Saturday, January 05, 2008

Mommy, why didn't you help my birth family?

How will I answer this question, if my child asks me one day, "You knew my family in Ethiopia was starving, why didn’t you DO something to help them?”

I planned on waiting until after my Christmas posts to discuss connections among adoption agencies, birth families and adoptive families, but today someone sent me an email that made me realize it is an issue that can not remain at the back of my mind.

In an effort to not overwrite this post, I want to open a discussion in the comments about whether adoptive and birth families should have the right to know one another if both agree to it, and also discuss how adoption agencies can facilitate adoptive families choosing to help birth families if that is desired.

I know this is a muti-faceted issue and I look forward to conversing with you all about it.

As those who read my blog know, I spent 3 weeks in Ethiopia in October/November, and while there, researched birth families for some friends. Feel free to click on the Africa link to the right to peruse those posts.


sey03 said...

My agency was allowing sponsorship of siblings until recently. Those already sponsoring siblings may continue to do so, but new and returning families will not have the option. The agency has built a school and clinic and plans to identify more humanitarian aid projects in the regions where they place children.

Heidi Mehltretter said...

Any idea why they stopped the sponsorship? I'm sure there is a very fine line between helping a family who had to give up a child and encouraging a family to give up a child to receive help. I think schools are KEY, personally, but am not sure how to handle unemployment following school in a country that brings in thousands of Chinese laborers to build roads while 50% of school graduates languish out of work.

Thanks for your input!

sey03 said...

I suspect it has something to do with the fine line you mentioned and not wanting to give the appearance of wrongdoing.

Ironically some adoptive families don't think they want to maintain contact until they actually meet the birth family. Too bad that isn't being encouraged in some cases.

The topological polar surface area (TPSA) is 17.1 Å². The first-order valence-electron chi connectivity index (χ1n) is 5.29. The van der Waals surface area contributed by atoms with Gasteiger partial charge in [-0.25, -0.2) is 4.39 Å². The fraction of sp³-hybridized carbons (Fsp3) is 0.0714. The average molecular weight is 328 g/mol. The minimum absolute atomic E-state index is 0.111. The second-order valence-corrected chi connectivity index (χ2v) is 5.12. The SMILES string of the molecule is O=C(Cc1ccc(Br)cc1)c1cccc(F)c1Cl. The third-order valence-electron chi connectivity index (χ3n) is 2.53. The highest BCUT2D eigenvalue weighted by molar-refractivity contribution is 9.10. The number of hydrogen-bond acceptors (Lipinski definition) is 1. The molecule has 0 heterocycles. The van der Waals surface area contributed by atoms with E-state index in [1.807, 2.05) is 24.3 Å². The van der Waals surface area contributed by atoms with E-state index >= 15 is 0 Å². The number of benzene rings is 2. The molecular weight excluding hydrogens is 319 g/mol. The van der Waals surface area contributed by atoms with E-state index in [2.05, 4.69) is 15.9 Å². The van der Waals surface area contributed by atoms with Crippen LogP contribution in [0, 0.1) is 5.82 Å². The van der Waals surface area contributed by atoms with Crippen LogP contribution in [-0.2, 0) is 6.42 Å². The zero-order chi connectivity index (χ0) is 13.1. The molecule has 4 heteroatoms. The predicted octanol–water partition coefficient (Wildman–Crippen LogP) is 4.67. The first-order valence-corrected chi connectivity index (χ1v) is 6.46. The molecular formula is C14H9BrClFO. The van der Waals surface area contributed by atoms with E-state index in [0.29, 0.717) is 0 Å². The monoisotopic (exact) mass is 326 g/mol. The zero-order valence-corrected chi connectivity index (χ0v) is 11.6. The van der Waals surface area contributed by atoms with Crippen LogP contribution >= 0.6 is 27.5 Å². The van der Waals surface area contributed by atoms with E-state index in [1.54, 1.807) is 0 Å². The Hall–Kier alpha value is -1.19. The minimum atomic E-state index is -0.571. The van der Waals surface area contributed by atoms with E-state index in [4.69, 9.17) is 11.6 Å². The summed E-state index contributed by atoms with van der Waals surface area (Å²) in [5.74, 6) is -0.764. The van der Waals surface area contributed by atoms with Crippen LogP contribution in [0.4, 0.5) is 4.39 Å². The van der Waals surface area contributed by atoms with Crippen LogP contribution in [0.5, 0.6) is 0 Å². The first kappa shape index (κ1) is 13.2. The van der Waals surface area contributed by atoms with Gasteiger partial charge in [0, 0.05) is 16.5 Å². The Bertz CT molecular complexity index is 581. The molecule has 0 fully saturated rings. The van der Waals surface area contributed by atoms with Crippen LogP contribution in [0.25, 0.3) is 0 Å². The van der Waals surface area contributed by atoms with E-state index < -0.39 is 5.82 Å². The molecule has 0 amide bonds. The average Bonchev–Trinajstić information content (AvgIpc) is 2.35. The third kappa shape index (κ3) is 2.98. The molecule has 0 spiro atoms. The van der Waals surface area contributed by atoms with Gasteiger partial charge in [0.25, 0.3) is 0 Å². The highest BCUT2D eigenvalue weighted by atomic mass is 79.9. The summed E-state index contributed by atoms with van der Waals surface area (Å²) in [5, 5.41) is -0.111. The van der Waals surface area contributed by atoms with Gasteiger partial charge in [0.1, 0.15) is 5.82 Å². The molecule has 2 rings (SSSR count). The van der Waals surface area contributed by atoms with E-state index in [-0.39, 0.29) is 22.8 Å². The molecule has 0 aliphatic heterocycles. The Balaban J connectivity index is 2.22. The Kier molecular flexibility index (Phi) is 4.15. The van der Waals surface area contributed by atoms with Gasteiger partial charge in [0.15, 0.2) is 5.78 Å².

Heidi said...

We determined well before our daughter ever came home, that we wanted to stay in touch and help where we could. How can I tell my daughter that I refused to help those she loves in Ethiopia? How can I "force" her to abandon them to their circumstances just because she was adopted (something she had no choice in herself)?

These family members are a part of our daughter, therefore they are a part of us as well. They are now OUR family too.

Just my 2 cents.

sey03 said...

I agree and I can only imagine the long term implications of losing that connection.

Anonymous said...

I would say that studies show, and every adoption books says that closed adoptions are only harmful in the long run. Who we are as humans has SO much to do with where we come from. (As in saying it is all part of our stories of "ME").
In fact, very few domestic agencies even allow closed adoption!
As a mother, I cant imagine anything worse then never seeing my childs face again!
I wont go on..... :-)

Anonymous said...
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Anonymous said...

I'm late coming in here, but I definitely think it's in the best interest for the adoptive parents to have contact with the bio family. If we had that info for our son, we would definitely want to help them in any way we could. I know you have to be careful and maybe not just send them money outright, but there are ways you can help. Maybe with schooling or whatever. Any attempt for an agency to stop this is just fear of being found out that they are doing wrong or ignorance.


Daniel said...

I believe that the adopted parents should know as much information as possible about the child's birth family. When information is not allowed to be shared and access to the birth family is blocked, there seems to be a sense of deception whether perceived or actual. I want to share all I can about my son's family but I know next to nothing about them. I feel that can carry some negative impact later in life.

the ewings said...

We know nothing about our son's family as well. But even last night my husband and I talked about the day we will return to Ethiopia with him (around age 10-12)and allow him to decide if he wants to pursue his family or not. We will definitely go to his home town and experience his life and try to give back to the village if not to family members. I feel this is so important to give him his true sense of identity and fill in the gaps for him, but we will need to be sensative on how he may accept or not accept this side identity. He may see himself as something else (american with a little Ethiopian as aposed to Ethiopian-American)